- Cynata Therapeutics (CYP) receives funding for its new clinical trial of Cymerus MSCs for kidney transplantation
- The Leiden University Medical Centre (LUMC) agreed to fund the clinical trial investigating Cynata’s Cymerus MSCs as a treatment for renal graft rejection and to potentially reduce the requirement for anti-rejection drugs
- As part of the agreement, Cynata will supply the stem cells at its own cost and will maintain full commercial rights
- The clinical trial is expected to begin in 2023, pending approval
- Cynata Therapeutics is down 1.67 per cent, trading at 29.5 cents at 1:45 pm AEDT
Cynata Therapeutics (CYP) has been granted funding for its new clinical trial of Cymerus mesenchymal stem cells (MSC) for kidney transplantation.
The Leiden University Medical Centre (LUMC) has agreed to fund the clinical trial investigating Cynata’s Cymerus MSCs as a treatment for renal graft rejection and to potentially reduce the requirement for anti-rejection drugs.
As part of the agreement, Cynata will supply iPSC-derived Cymerus mesenchymal stem cells at its own cost to facilitate the trial, and will maintain full commercial rights.
Cymerus is a proprietary therapeutic stem cell platform technology that overcomes the challenges of other production methods by using induced pluripotent stem cells and a precursor cell.
This aims to achieve the economic manufacture of cell therapy products at commercial scale without the limitation of multiple donors.
Currently, lifelong immune suppressive therapy is required for renal transplant patients to reduce the risk of rejection. This can lead to an increased risk of infections and cancer, with the main anti-rejection drugs considered directly toxic to the kidneys.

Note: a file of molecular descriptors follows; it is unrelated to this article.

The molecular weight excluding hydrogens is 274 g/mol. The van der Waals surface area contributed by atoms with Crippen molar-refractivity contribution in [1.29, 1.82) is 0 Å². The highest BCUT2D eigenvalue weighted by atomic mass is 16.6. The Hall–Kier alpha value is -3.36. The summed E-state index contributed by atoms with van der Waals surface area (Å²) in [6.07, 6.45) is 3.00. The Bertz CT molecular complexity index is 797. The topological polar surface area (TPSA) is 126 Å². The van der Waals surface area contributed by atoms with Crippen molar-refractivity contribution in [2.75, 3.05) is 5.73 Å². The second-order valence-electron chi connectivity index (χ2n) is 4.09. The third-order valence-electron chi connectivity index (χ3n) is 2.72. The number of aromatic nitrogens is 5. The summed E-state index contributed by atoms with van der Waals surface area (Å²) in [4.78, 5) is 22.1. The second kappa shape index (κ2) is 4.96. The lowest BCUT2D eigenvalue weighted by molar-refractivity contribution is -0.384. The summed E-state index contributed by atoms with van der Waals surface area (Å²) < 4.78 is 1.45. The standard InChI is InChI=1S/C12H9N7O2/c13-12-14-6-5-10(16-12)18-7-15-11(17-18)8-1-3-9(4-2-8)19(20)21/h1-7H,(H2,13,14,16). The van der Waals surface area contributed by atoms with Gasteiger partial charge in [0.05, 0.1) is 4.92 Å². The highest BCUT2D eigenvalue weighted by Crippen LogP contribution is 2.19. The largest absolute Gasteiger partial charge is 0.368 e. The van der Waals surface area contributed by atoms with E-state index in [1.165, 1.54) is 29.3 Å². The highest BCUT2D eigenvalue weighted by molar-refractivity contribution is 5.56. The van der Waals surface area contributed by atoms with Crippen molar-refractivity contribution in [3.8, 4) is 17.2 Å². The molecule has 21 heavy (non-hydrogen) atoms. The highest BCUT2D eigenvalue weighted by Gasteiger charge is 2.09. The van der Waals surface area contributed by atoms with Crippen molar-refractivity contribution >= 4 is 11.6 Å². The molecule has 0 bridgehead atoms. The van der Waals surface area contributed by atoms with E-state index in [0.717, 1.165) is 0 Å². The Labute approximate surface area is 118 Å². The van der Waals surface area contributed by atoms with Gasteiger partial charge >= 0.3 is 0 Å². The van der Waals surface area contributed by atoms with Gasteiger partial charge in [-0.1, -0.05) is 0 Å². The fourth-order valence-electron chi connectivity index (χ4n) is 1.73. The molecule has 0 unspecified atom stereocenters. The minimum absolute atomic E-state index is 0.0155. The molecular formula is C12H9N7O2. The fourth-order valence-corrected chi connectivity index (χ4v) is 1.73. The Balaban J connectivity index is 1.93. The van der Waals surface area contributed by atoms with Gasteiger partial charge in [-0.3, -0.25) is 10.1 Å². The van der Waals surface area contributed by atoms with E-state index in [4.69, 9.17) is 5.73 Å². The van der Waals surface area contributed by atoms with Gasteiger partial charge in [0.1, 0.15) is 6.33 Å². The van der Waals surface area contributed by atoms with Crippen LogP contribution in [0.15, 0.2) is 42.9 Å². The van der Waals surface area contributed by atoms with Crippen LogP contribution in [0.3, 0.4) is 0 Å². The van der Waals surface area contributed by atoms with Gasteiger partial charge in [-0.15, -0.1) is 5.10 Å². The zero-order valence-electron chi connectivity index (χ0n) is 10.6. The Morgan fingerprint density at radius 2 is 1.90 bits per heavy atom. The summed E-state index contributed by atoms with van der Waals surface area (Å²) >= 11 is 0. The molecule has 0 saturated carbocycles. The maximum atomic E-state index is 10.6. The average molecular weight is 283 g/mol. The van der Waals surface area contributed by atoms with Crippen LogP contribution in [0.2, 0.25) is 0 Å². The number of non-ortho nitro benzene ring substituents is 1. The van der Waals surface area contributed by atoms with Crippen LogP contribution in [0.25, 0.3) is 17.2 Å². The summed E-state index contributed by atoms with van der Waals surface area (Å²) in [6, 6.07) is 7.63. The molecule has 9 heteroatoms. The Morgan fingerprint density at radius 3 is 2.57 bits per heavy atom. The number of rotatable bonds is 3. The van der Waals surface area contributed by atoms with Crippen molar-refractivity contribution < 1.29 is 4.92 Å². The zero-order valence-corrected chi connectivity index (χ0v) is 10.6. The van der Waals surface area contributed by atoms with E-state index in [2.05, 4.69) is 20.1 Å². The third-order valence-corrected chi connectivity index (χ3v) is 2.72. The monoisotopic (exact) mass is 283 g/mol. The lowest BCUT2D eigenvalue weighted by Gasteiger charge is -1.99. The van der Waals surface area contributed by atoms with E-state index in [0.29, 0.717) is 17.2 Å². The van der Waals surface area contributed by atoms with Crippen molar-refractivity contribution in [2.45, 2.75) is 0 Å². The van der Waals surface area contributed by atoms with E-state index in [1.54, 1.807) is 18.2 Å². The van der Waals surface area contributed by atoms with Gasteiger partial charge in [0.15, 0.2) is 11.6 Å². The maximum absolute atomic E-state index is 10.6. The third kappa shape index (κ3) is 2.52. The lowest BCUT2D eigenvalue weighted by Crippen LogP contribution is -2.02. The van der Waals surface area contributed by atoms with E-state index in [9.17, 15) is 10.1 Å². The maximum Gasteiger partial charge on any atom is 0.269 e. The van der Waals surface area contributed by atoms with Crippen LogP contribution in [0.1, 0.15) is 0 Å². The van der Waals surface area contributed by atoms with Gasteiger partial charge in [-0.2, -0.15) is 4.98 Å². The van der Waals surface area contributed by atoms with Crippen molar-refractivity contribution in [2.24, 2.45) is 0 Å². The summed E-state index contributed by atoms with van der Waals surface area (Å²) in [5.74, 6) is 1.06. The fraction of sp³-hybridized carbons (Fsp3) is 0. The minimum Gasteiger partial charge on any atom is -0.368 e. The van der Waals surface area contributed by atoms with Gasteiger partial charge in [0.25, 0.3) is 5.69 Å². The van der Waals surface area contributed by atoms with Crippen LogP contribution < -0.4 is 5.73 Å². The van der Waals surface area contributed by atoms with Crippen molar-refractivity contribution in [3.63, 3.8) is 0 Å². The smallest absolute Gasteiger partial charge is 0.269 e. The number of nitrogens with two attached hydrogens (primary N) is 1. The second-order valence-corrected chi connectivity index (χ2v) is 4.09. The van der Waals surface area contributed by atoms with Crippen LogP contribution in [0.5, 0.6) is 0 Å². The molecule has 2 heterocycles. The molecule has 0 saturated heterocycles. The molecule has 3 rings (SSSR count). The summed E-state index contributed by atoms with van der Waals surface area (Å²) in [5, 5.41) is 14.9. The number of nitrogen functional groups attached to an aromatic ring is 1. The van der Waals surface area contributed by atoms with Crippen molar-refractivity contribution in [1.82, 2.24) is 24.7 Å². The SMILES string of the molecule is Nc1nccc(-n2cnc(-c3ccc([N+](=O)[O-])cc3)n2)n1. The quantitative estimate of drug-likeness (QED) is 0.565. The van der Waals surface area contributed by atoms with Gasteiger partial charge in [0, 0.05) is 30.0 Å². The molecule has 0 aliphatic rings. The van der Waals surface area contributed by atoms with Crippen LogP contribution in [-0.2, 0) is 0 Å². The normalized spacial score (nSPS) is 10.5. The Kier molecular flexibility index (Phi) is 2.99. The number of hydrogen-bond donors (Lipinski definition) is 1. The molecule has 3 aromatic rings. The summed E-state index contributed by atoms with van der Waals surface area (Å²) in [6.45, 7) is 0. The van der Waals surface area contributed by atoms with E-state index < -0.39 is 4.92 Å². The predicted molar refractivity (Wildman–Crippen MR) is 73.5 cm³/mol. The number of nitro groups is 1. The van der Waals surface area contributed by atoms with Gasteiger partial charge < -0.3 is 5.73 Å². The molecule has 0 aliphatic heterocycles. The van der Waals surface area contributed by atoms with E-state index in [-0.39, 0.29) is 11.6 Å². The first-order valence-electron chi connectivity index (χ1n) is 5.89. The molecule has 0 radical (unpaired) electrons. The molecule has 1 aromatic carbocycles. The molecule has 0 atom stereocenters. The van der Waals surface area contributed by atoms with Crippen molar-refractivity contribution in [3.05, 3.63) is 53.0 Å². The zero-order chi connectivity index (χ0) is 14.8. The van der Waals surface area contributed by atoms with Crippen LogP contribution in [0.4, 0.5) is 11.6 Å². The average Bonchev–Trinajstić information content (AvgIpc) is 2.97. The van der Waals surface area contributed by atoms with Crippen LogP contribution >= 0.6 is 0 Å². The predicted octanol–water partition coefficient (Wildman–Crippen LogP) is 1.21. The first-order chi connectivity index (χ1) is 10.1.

The trial will be led by Professor Ton Rabelink, Head of the Department of Internal Medicine of LUMC, and will seek to recruit 10 patients who have undergone a renal transplant.
“This exciting new collaboration follows very promising clinical trial data with MSCs published by Professor Rabelink and our own published pre-clinical data in organ transplant rejection,” Cynata Chief Executive Officer Dr Ross Macdonald said.
“The potential to enhance survival of transplanted donor organs while at the same time reducing or eliminating the need for damaging anti-rejection drugs would be a substantial breakthrough in transplantation medicine.
“We are delighted to be working with one of Europe’s leading transplant centres and with Professor Rabelink and his team to conduct this important clinical trial.”
The clinical trial is expected to begin in 2023, pending approval.
Cynata Therapeutics was down 1.67 per cent, trading at 29.5 cents at 1:45 pm AEDT.